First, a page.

Stop me if you’ve heard this one: there is a hacker, or a boy wizard, or a Lego minifig. About 20 minutes after we meet this man (almost always a man), someone looks at him and says, “It’s you. The one we’ve been waiting for. The one who will save us.”
So often in fiction, the fate of the world comes down to One Great Man, one special person who is uniquely suited to saving an entire society. This fallacy has crept into our real lives, too. It’s why mediocre artists refuse to cede the spotlight (“I’m the only one who can spread this message”) and why mediocre politicians enter crowded presidential races (“I’m the only one who can save this country”).
The natural corollary to “one great man” is the “one great foe” who threatens him. For every Superman, a Lex Luthor; for every great political leader, an institution or person conspiring to take them down.
This brings me to the 1990 Stephen Sondheim/John Weidman musical “Assassins.” “Assassins” is a bizarre show without much of a coherent story, framed as a revue. It’s set in a liminal space where people who have killed or tried to kill U.S. presidents throughout history can meet and converse.
The second song in the show introduces our narrator, the fresh-faced Balladeer. “Someone tell the story, someone sing the song,” he sings, as if invoking the Muses at the beginning of an epic poem. (Homer: There’s a guy who had no patience for the concept of “one great man.”) “Every now and then the country goes a little wrong. Every now and then a madman’s bound to come along. It doesn’t stop the story; the story’s pretty strong. It doesn’t change the song.”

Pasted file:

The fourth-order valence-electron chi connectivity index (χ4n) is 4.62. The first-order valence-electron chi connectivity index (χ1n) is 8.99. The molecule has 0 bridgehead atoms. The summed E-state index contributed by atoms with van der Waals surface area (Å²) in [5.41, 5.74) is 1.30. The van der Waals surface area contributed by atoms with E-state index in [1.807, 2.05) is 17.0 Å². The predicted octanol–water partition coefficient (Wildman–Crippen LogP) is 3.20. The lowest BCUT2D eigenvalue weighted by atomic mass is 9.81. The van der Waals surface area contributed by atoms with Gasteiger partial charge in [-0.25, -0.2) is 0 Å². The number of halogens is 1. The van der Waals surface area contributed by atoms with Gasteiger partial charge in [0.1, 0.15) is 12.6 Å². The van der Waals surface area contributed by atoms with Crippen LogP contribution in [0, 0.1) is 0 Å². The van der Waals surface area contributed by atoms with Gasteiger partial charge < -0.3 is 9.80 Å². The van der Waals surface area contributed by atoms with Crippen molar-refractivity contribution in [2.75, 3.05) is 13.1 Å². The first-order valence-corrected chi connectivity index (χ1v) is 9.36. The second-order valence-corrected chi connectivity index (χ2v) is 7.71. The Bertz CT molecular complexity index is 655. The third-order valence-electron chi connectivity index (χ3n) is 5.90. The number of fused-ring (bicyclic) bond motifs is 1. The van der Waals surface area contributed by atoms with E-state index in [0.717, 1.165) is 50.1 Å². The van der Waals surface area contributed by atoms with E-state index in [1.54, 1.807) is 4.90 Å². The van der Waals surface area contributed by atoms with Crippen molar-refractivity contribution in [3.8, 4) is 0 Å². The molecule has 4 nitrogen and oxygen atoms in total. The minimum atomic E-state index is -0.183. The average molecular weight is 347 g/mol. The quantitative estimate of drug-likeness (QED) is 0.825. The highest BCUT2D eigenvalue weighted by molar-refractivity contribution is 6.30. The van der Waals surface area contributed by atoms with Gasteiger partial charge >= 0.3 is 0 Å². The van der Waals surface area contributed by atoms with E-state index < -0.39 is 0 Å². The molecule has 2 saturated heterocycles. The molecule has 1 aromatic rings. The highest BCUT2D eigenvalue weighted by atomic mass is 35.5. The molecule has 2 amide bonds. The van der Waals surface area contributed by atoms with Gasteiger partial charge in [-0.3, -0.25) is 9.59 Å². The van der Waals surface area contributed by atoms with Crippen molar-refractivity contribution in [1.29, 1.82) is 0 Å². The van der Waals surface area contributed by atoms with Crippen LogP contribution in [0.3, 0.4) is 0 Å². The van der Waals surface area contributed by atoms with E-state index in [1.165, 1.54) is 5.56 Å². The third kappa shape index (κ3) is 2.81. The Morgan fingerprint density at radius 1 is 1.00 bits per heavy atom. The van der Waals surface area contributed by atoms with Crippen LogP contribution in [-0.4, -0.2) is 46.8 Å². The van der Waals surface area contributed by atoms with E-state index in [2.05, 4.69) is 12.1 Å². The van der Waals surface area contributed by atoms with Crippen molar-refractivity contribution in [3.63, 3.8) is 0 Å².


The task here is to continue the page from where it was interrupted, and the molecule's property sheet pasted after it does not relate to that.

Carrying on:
Right at the outset, “Assassins” wants us to know that its titular characters traffic in futility. Yes, Booth killed Lincoln, but how much more often do we think about Lincoln than Booth? Which man had more impact on the story of this nation?
“Assassins” is a thorough exploration of the fact that no one man can permanently change the story of a society. Over and over again, we meet an assassin who literally shoots their shot. And whether they succeed or they fail, they are largely forgotten. We’ve all heard of Presidents Garfield and McKinley, but few can name Guiteau or Czolgosz, the men who killed them. (Incidentally, this is also why “Assassins” lights up all the true crime pleasure centers of my brain with none of the guilt: it’s the rare example of true crime in which the victim is always better known than the criminal.)
After the 2016 election, lots of people quoted those lines: “Every now and then a madman’s bound to come along. It doesn’t stop the story; the story’s pretty strong.” The irony, of course, was that this time, the “madman” wasn’t an assassin; he was the president. Some have believed that Donald Trump is the one great man who can save us. Others believe he is the one great villain who will destroy us for good.
The relief, the good news, is that neither is true. I thought of those opening lines again at a performance of “Soft Power,” a breathtaking new musical staged at The Public Theater. The way “Soft Power” unfolds is surprising and miraculous. I wouldn’t take the experience of discovering it for yourself away from you, even if I could. But I will say that it is the story of our political moment. It asks that vital question: Is this the moment in our history when everything permanently changes for the worse?
The answer, incredibly, is no. Not if we don’t want it to be.
None us can change the story — not alone. But each of us has the power and the responsibility to nudge it in the right direction.
Featured photo: The 2004 Broadway cast of “Assassins.” Photographer: Joan Marcus.